“One of the areas in which I think 3D printing becomes very interesting is in that lower speed urban vehicle,” said Tumlin. “You design a little jewel box of a 20mph vehicle using 3D printing, which I think could create an explosion of an amazing design thinking that could bring some joy back into automotive design.”
Tumlin referred to automobiles as the “most complex corner of the entire design world,” with immense safety and liability concerns.
“One of the things I find disappointing is that the designers are still trying to have the car – one car – serve all possible functions,” Tumlin added. “That’s ridiculous. I’m not going to own a car in the future. I’m going to call up the right tool for the job. If I have a hot date, I’m going to want a very different vehicle than if I’m going on a camping trip.”

About the author:

Louis Bedigian is an experienced journalist and contributor to various automotive trade publications. He is a dynamic writer, editor and communications specialist with expertise in the areas of journalism, promotional copy, PR, research and social networking.

Congestion Conundrum: Can Smart Technology Free Our Roads and Parking Lots?

Congestion has proven to be a far bigger problem than automakers and city planners ever predicted. Global auto sales are fast approaching 90 million annually, adding to the 1 billion vehicles already on the road. That number could double over the next few decades, increasing the challenges endured by billions of commuters worldwide.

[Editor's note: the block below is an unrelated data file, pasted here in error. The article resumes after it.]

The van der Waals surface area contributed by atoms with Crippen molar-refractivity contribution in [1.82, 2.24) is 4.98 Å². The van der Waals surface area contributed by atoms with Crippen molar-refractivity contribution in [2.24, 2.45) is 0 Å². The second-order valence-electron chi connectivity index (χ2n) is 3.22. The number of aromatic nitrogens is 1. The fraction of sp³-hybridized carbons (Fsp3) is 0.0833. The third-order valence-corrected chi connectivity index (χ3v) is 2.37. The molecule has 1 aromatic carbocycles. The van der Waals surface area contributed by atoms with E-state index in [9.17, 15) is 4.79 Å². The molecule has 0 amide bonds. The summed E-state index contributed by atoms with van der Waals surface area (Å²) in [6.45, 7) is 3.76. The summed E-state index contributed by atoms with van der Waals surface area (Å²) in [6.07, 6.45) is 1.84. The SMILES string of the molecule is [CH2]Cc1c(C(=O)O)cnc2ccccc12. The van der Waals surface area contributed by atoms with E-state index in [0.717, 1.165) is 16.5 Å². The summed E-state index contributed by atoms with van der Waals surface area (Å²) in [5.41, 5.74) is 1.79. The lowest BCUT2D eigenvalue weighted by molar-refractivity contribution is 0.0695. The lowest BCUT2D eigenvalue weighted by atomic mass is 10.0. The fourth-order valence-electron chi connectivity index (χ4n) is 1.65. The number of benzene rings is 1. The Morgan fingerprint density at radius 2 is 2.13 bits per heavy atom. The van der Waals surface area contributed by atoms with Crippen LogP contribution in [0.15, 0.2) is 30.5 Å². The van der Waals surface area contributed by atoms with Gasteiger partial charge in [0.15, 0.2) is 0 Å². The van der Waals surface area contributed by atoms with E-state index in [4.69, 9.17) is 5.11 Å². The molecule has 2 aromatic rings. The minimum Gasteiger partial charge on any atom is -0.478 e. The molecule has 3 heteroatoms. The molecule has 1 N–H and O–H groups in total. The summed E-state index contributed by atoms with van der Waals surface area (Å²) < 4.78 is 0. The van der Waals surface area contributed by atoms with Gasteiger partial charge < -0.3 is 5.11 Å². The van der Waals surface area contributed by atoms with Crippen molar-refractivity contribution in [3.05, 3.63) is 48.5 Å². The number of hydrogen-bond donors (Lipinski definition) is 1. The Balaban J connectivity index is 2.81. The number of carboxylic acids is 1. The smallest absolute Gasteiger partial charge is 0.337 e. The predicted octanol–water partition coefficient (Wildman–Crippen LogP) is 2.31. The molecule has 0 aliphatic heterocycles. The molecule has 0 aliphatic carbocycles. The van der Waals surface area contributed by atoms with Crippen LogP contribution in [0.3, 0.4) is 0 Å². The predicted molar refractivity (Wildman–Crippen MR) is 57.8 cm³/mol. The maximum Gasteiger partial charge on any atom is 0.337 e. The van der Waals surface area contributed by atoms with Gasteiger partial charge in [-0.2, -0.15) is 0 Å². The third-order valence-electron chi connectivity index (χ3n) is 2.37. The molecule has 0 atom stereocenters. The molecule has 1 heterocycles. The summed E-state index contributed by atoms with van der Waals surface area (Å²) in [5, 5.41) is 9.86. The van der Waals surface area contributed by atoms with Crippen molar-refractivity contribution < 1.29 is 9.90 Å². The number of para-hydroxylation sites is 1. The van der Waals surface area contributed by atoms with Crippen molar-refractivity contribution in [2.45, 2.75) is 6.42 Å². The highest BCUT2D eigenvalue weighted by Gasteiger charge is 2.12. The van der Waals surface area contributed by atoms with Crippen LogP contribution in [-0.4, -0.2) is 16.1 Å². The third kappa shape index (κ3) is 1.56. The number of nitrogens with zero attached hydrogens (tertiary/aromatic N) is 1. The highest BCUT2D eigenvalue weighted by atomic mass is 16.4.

Few solutions have yet to materialize, but many hope that smart and autonomous technologies will reduce the need for more vehicles. For example, a group of salesmen could share one autonomous vehicle that chauffeurs them around in a timely, well-calculated manner. In crowded cities, consumers could rely on shared vehicle services to commute to and from work.
That’s the fantasy, at least. But is it realistic?
“I think that as cars become smarter, some of that will help resolve traffic issues,” said Dillon Blake, senior director of business development at Runzheimer, a business vehicle technology and solution provider. “Most traffic jams, you can contribute that to the person 10 miles ahead of you that hit their brakes unnecessarily and the chain reaction leads to a nice big traffic jam. If autonomous vehicles don’t have that same level of error, traffic will continue to flow better.”

New Tech, Same Number of Cars